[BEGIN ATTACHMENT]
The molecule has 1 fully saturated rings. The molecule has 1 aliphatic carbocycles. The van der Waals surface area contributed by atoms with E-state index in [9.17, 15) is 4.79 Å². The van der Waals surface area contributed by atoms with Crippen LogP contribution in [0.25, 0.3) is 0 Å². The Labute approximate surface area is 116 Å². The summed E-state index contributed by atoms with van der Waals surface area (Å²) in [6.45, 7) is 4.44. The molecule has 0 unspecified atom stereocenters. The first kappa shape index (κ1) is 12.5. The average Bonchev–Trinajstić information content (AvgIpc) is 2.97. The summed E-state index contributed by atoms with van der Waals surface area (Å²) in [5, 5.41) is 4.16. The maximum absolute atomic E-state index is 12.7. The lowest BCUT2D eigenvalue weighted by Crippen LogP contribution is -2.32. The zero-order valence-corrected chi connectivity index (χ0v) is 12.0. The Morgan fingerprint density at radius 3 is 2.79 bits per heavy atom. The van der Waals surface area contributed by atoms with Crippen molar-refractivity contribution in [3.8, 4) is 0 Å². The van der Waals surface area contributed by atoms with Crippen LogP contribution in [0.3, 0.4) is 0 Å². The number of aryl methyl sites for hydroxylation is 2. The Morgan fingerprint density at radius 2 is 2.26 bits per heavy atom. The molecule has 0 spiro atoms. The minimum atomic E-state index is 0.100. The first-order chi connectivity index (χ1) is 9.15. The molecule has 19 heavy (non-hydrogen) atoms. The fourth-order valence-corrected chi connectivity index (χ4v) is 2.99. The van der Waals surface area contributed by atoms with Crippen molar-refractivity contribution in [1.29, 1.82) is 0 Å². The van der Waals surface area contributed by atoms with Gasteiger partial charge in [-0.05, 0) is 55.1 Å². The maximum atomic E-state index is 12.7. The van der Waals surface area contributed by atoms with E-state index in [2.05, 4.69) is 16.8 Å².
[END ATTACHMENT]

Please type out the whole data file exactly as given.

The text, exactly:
The molecule has 1 fully saturated rings. The molecule has 1 aliphatic carbocycles. The van der Waals surface area contributed by atoms with E-state index in [9.17, 15) is 4.79 Å². The van der Waals surface area contributed by atoms with Crippen LogP contribution in [0.25, 0.3) is 0 Å². The Labute approximate surface area is 116 Å². The summed E-state index contributed by atoms with van der Waals surface area (Å²) in [6.45, 7) is 4.44. The molecule has 0 unspecified atom stereocenters. The first kappa shape index (κ1) is 12.5. The average Bonchev–Trinajstić information content (AvgIpc) is 2.97. The summed E-state index contributed by atoms with van der Waals surface area (Å²) in [5, 5.41) is 4.16. The maximum absolute atomic E-state index is 12.7. The lowest BCUT2D eigenvalue weighted by Crippen LogP contribution is -2.32. The zero-order valence-corrected chi connectivity index (χ0v) is 12.0. The Morgan fingerprint density at radius 3 is 2.79 bits per heavy atom. The van der Waals surface area contributed by atoms with Crippen molar-refractivity contribution in [3.8, 4) is 0 Å². The van der Waals surface area contributed by atoms with Crippen LogP contribution in [0.3, 0.4) is 0 Å². The number of aryl methyl sites for hydroxylation is 2. The Morgan fingerprint density at radius 2 is 2.26 bits per heavy atom. The molecule has 0 spiro atoms. The minimum atomic E-state index is 0.100. The first-order chi connectivity index (χ1) is 9.15. The molecule has 19 heavy (non-hydrogen) atoms. The fourth-order valence-corrected chi connectivity index (χ4v) is 2.99. The van der Waals surface area contributed by atoms with Crippen molar-refractivity contribution in [1.29, 1.82) is 0 Å². The van der Waals surface area contributed by atoms with Gasteiger partial charge in [-0.05, 0) is 55.1 Å². The maximum atomic E-state index is 12.7. The van der Waals surface area contributed by atoms with E-state index in [2.05, 4.69) is 16.8 Å².